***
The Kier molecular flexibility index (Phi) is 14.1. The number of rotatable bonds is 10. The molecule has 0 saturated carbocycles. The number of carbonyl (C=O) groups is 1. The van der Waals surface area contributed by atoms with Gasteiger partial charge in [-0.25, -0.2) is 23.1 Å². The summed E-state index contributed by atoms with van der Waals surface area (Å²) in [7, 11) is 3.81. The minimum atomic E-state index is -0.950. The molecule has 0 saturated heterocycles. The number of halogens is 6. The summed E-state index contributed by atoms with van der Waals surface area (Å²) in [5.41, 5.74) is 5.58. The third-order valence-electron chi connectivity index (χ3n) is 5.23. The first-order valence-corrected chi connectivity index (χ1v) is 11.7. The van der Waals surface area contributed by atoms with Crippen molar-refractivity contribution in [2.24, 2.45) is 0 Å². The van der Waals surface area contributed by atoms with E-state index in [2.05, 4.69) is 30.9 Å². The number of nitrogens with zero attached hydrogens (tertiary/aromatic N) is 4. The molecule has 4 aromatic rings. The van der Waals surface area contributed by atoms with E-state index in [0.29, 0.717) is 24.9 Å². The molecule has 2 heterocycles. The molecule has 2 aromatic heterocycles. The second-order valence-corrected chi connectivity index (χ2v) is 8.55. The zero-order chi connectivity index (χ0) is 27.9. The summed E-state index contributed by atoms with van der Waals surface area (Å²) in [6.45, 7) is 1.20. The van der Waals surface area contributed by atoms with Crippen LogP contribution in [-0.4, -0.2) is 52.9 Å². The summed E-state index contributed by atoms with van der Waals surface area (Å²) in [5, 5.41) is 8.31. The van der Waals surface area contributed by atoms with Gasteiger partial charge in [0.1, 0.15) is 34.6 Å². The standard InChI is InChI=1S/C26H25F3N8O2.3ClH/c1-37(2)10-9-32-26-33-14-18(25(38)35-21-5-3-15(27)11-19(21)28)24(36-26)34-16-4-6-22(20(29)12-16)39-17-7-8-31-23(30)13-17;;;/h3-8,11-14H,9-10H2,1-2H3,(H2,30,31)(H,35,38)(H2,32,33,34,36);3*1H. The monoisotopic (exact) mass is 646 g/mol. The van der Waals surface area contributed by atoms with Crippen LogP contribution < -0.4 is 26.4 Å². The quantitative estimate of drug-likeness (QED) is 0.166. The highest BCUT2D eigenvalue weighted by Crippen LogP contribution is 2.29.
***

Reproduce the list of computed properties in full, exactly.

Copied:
The Kier molecular flexibility index (Phi) is 14.1. The number of rotatable bonds is 10. The molecule has 0 saturated carbocycles. The number of carbonyl (C=O) groups is 1. The van der Waals surface area contributed by atoms with Gasteiger partial charge in [-0.25, -0.2) is 23.1 Å². The summed E-state index contributed by atoms with van der Waals surface area (Å²) in [7, 11) is 3.81. The minimum atomic E-state index is -0.950. The molecule has 0 saturated heterocycles. The number of halogens is 6. The summed E-state index contributed by atoms with van der Waals surface area (Å²) in [5.41, 5.74) is 5.58. The third-order valence-electron chi connectivity index (χ3n) is 5.23. The first-order valence-corrected chi connectivity index (χ1v) is 11.7. The van der Waals surface area contributed by atoms with Crippen molar-refractivity contribution in [2.24, 2.45) is 0 Å². The van der Waals surface area contributed by atoms with E-state index in [2.05, 4.69) is 30.9 Å². The number of nitrogens with zero attached hydrogens (tertiary/aromatic N) is 4. The molecule has 4 aromatic rings. The van der Waals surface area contributed by atoms with E-state index in [0.29, 0.717) is 24.9 Å². The molecule has 2 heterocycles. The molecule has 2 aromatic heterocycles. The second-order valence-corrected chi connectivity index (χ2v) is 8.55. The zero-order chi connectivity index (χ0) is 27.9. The summed E-state index contributed by atoms with van der Waals surface area (Å²) in [6.45, 7) is 1.20. The van der Waals surface area contributed by atoms with Crippen LogP contribution in [-0.4, -0.2) is 52.9 Å². The summed E-state index contributed by atoms with van der Waals surface area (Å²) in [5, 5.41) is 8.31. The van der Waals surface area contributed by atoms with Gasteiger partial charge in [0.1, 0.15) is 34.6 Å². The standard InChI is InChI=1S/C26H25F3N8O2.3ClH/c1-37(2)10-9-32-26-33-14-18(25(38)35-21-5-3-15(27)11-19(21)28)24(36-26)34-16-4-6-22(20(29)12-16)39-17-7-8-31-23(30)13-17;;;/h3-8,11-14H,9-10H2,1-2H3,(H2,30,31)(H,35,38)(H2,32,33,34,36);3*1H. The monoisotopic (exact) mass is 646 g/mol. The van der Waals surface area contributed by atoms with Crippen LogP contribution < -0.4 is 26.4 Å². The quantitative estimate of drug-likeness (QED) is 0.166. The highest BCUT2D eigenvalue weighted by Crippen LogP contribution is 2.29.